Developer of an organic dyeing technology designed to make bio-degradable fabrics that are ethical, non-toxic, and can reduce pollution
When I first came across Colorifix, I was intrigued. Then I read into their process and I was blown away. Here's what they do.
Colorifix creates natural dyes to replace the harmful synthetics used in conventional textile manufacturing.
First, the Company identifies a naturally occurring pigment created by an organism and, via online DNA sequencing, pinpoints the specific genes that lead to the production of the color. The selected genes are then inserted into a microorganism, enabling it to produce the pigment
Leveraging fermentation, Colorifix rapidly grows the organism on renewable feedstocks. The microorganisms divide every 20 minutes, resulting in a large quantity of colorful dye liquor within just one or two days. The dye is compatible with conventional textile processes and doesn't require any harsh chemical additives.
Relative to conventional dye, Colorifix claims that its natural alternative can reduce water consumption by 49%, electricity by 35%, and C02 emission by 31%.
Headquarters: Norwich, England
Year founded: 2016
Business model: B2B
Capital raised: $36.19M
Current Valuation: $126.43M
The textile industry gets a lot of flak, and justifiable so. Staggering resource consumption, massive consumer waste, and abhorrent labor conditions - it ain't good folks. Let's break it down.
Garment production is incredibly resource intensive. Case and point: The production of a single cotton teeshirt requires 713 gallons of water - roughly equivalent to one person's drinking needs for 2.5 years (that's nuts!). At a global level, the fashion industry uses an estimated 396 billion gallons of water each year.
The water utilized in textile production is often left heavily contaminated with dyes and chemicals and accounts for an estimated 20% of global clean water pollution. In addition, plastics found in synthetic materials frequently show up in the municipal water supply, while pesticides are used to grow raw materials.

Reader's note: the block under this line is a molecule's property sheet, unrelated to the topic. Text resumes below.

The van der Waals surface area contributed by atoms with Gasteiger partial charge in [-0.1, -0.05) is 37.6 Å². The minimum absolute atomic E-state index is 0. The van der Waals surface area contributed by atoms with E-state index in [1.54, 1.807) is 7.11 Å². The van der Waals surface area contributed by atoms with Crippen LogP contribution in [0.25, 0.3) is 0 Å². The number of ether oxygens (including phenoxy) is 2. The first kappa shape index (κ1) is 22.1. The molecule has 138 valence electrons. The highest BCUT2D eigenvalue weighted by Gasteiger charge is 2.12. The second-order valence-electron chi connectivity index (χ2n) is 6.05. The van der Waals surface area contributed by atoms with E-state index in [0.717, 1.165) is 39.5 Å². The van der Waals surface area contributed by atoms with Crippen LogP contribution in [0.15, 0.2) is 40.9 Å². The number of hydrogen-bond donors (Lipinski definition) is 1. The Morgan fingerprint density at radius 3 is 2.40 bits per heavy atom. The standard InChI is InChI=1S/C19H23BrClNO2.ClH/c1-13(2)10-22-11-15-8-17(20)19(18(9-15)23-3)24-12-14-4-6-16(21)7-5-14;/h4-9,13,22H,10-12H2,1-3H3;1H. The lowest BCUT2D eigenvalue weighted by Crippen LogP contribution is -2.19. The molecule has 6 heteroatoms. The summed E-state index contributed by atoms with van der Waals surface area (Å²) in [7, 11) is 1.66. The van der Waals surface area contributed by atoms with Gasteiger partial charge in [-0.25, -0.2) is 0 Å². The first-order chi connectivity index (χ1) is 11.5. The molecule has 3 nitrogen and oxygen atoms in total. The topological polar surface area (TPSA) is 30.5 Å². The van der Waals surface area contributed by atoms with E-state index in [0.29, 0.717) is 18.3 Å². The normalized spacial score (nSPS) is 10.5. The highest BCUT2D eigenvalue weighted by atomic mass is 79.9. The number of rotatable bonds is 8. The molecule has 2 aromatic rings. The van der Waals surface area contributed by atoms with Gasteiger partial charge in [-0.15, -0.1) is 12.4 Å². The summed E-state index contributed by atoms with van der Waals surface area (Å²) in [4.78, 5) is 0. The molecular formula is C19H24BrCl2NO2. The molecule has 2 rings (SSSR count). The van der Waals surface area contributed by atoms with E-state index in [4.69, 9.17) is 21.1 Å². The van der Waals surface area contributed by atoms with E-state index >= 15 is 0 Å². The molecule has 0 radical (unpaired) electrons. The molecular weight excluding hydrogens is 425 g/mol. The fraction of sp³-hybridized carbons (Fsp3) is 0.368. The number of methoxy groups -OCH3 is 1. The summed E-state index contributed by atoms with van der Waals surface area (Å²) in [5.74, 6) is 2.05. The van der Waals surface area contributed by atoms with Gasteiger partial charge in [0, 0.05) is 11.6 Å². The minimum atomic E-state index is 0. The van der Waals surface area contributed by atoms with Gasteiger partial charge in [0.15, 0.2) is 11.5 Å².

The fashion industry also accounts for 10 % of annual global carbon emissions and is a major player in deforestation and soil degradation
Western fashion companies mostly outsource production to developing counties, not only to circumvent strict environmental regulations but also to take advantage of cheap labor. Low salaries, long working hours, and a lack of safe working conditions are common.
That's just on the front end.
30% of garments are overproduced and disposed of without being worn even once. With an estimated 150 billion garments produced each year (enough to supply 20 pieces of clothing for every person on Earth), that is a staggering amount of waste. The excess production stems from a variety of misaligned industry practices that place profit over sustainability (read more about it here)
Though overproduction is a result of fashion industry dynamics, it is important to recognize the consumer's role in this. Falling prices and rapidly changing trends have contributed to a culture of fast fashion, where low-quality clothing is produced, purchased, and disposed of at an alarming rate. The average American buys 70 new articles of clothing annually, up materially from just a decade ago.
Furthermore, 87 % of clothes end up as waste in landfill or are incinerated. Though recycling opportunities have increased, globally less than 1% of clothing is recycled as clothing.
With waste at every step of the supply chain, any opportunity to reduce the environmental footprint of textile production should be readily considered.
What I Like
Adoption - When reviewing a green alternative, I pay particular attention to two things. One, is it cost-competitive? And two, is it compatible with existing processes? From what I've seen, Colorifix checks both boxes.
Environmental need - Addressing the excessive waste and resource consumption generated by the global textile industry is an environmental imperative.
Support network - Colorifix has assembled an impressive consortium of backers, notably H&M, who led their 2022 Series B round, and Regeneration VC, a circular economy-focused VC which lists Leonard DiCaprio as an LP.
What I'm Concerned About
Performance - Organic dyes have traditionally been less durable than synthetics. Does Colorifix's dye perform at parity with inorganic options?
Use cases - How broadly applicable is the dye? What materials can it be used with? Is it limited to use on organic textiles? All valid concerns that could limit the Company's addressable market.
What Do you Think?
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